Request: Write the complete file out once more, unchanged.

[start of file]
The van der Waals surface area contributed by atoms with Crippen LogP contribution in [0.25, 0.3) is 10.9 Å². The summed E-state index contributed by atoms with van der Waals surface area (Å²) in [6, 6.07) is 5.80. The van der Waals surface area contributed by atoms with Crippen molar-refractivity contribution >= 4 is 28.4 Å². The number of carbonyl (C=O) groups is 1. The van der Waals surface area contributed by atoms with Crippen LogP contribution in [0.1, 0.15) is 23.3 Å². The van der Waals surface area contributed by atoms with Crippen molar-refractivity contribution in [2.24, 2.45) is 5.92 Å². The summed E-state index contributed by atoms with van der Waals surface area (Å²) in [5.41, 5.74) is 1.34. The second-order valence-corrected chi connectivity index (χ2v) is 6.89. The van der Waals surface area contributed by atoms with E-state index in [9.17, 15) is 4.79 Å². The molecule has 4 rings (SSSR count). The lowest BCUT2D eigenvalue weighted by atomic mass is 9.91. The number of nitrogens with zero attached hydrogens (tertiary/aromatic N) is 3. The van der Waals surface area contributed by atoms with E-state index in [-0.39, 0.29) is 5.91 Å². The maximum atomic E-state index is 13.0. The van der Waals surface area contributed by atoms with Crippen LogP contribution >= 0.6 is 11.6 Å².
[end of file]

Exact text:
The van der Waals surface area contributed by atoms with Crippen LogP contribution in [0.25, 0.3) is 10.9 Å². The summed E-state index contributed by atoms with van der Waals surface area (Å²) in [6, 6.07) is 5.80. The van der Waals surface area contributed by atoms with Crippen molar-refractivity contribution >= 4 is 28.4 Å². The number of carbonyl (C=O) groups is 1. The van der Waals surface area contributed by atoms with Crippen LogP contribution in [0.1, 0.15) is 23.3 Å². The van der Waals surface area contributed by atoms with Crippen molar-refractivity contribution in [2.24, 2.45) is 5.92 Å². The summed E-state index contributed by atoms with van der Waals surface area (Å²) in [5.41, 5.74) is 1.34. The second-order valence-corrected chi connectivity index (χ2v) is 6.89. The van der Waals surface area contributed by atoms with E-state index in [9.17, 15) is 4.79 Å². The molecule has 4 rings (SSSR count). The lowest BCUT2D eigenvalue weighted by atomic mass is 9.91. The number of nitrogens with zero attached hydrogens (tertiary/aromatic N) is 3. The van der Waals surface area contributed by atoms with E-state index in [-0.39, 0.29) is 5.91 Å². The maximum atomic E-state index is 13.0. The van der Waals surface area contributed by atoms with Crippen LogP contribution >= 0.6 is 11.6 Å².